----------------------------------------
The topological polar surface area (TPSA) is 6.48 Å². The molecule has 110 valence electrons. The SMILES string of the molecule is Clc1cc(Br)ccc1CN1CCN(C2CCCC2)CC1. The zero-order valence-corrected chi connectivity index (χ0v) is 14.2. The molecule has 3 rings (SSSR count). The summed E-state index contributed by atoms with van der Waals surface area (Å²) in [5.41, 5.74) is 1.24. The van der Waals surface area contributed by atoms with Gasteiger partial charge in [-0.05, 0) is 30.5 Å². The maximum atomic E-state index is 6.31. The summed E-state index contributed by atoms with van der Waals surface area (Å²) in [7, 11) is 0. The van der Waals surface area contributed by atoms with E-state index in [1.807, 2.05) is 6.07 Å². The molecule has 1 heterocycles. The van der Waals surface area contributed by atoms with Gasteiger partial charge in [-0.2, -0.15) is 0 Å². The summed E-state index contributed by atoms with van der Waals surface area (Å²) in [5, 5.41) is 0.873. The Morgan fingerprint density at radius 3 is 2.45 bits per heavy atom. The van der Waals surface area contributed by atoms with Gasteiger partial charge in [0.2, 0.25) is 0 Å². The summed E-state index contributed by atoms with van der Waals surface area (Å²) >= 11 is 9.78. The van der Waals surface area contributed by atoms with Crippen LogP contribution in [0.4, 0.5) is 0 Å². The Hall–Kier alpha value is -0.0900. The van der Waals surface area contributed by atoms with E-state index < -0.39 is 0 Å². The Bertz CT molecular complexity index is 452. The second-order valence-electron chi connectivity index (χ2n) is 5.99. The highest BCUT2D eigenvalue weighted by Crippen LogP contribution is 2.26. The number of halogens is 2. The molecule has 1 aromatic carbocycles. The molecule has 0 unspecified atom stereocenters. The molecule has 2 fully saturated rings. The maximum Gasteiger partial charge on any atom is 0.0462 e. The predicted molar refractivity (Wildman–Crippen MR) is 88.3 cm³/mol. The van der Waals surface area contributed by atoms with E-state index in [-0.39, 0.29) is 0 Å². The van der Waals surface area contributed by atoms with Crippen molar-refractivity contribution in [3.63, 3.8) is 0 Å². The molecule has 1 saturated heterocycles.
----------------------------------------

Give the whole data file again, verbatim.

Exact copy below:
The topological polar surface area (TPSA) is 6.48 Å². The molecule has 110 valence electrons. The SMILES string of the molecule is Clc1cc(Br)ccc1CN1CCN(C2CCCC2)CC1. The zero-order valence-corrected chi connectivity index (χ0v) is 14.2. The molecule has 3 rings (SSSR count). The summed E-state index contributed by atoms with van der Waals surface area (Å²) in [5.41, 5.74) is 1.24. The van der Waals surface area contributed by atoms with Gasteiger partial charge in [-0.05, 0) is 30.5 Å². The maximum atomic E-state index is 6.31. The summed E-state index contributed by atoms with van der Waals surface area (Å²) in [7, 11) is 0. The van der Waals surface area contributed by atoms with E-state index in [1.807, 2.05) is 6.07 Å². The molecule has 1 heterocycles. The van der Waals surface area contributed by atoms with Gasteiger partial charge in [-0.2, -0.15) is 0 Å². The summed E-state index contributed by atoms with van der Waals surface area (Å²) in [5, 5.41) is 0.873. The Morgan fingerprint density at radius 3 is 2.45 bits per heavy atom. The van der Waals surface area contributed by atoms with Gasteiger partial charge in [0.2, 0.25) is 0 Å². The summed E-state index contributed by atoms with van der Waals surface area (Å²) >= 11 is 9.78. The van der Waals surface area contributed by atoms with Crippen LogP contribution in [0.4, 0.5) is 0 Å². The Hall–Kier alpha value is -0.0900. The van der Waals surface area contributed by atoms with E-state index < -0.39 is 0 Å². The Bertz CT molecular complexity index is 452. The second-order valence-electron chi connectivity index (χ2n) is 5.99. The highest BCUT2D eigenvalue weighted by Crippen LogP contribution is 2.26. The number of halogens is 2. The molecule has 1 aromatic carbocycles. The molecule has 0 unspecified atom stereocenters. The molecule has 2 fully saturated rings. The maximum Gasteiger partial charge on any atom is 0.0462 e. The predicted molar refractivity (Wildman–Crippen MR) is 88.3 cm³/mol. The van der Waals surface area contributed by atoms with E-state index in [-0.39, 0.29) is 0 Å². The van der Waals surface area contributed by atoms with Crippen molar-refractivity contribution in [3.63, 3.8) is 0 Å². The molecule has 1 saturated heterocycles.